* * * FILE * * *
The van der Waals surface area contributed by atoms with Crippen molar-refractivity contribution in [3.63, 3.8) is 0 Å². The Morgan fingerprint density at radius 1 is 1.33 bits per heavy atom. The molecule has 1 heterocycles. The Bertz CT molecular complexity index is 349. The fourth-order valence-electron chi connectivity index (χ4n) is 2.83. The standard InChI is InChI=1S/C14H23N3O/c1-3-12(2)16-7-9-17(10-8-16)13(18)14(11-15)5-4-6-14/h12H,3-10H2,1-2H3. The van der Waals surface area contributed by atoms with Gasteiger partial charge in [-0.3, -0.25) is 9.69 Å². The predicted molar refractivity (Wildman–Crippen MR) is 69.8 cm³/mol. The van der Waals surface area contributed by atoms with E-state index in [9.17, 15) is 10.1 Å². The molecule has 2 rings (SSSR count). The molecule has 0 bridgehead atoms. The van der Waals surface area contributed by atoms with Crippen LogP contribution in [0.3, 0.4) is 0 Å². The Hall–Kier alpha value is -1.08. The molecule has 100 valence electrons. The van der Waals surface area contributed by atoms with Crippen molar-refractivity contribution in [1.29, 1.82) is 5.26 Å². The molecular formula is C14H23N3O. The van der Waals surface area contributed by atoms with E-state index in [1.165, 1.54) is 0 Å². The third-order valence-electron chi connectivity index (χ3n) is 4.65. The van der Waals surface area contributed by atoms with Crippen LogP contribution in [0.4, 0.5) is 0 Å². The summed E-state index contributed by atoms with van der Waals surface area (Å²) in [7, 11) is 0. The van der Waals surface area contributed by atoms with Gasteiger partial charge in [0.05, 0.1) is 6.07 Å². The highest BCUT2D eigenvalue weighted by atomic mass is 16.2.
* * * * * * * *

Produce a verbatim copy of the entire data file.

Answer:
The van der Waals surface area contributed by atoms with Crippen molar-refractivity contribution in [3.63, 3.8) is 0 Å². The Morgan fingerprint density at radius 1 is 1.33 bits per heavy atom. The molecule has 1 heterocycles. The Bertz CT molecular complexity index is 349. The fourth-order valence-electron chi connectivity index (χ4n) is 2.83. The standard InChI is InChI=1S/C14H23N3O/c1-3-12(2)16-7-9-17(10-8-16)13(18)14(11-15)5-4-6-14/h12H,3-10H2,1-2H3. The van der Waals surface area contributed by atoms with Gasteiger partial charge in [-0.3, -0.25) is 9.69 Å². The predicted molar refractivity (Wildman–Crippen MR) is 69.8 cm³/mol. The van der Waals surface area contributed by atoms with E-state index in [9.17, 15) is 10.1 Å². The molecule has 2 rings (SSSR count). The molecule has 0 bridgehead atoms. The van der Waals surface area contributed by atoms with Crippen LogP contribution in [0.3, 0.4) is 0 Å². The Hall–Kier alpha value is -1.08. The molecule has 100 valence electrons. The van der Waals surface area contributed by atoms with Crippen molar-refractivity contribution in [1.29, 1.82) is 5.26 Å². The molecular formula is C14H23N3O. The van der Waals surface area contributed by atoms with E-state index in [1.165, 1.54) is 0 Å². The third-order valence-electron chi connectivity index (χ3n) is 4.65. The van der Waals surface area contributed by atoms with Crippen LogP contribution in [0.4, 0.5) is 0 Å². The summed E-state index contributed by atoms with van der Waals surface area (Å²) in [7, 11) is 0. The van der Waals surface area contributed by atoms with Gasteiger partial charge in [0.05, 0.1) is 6.07 Å². The highest BCUT2D eigenvalue weighted by atomic mass is 16.2.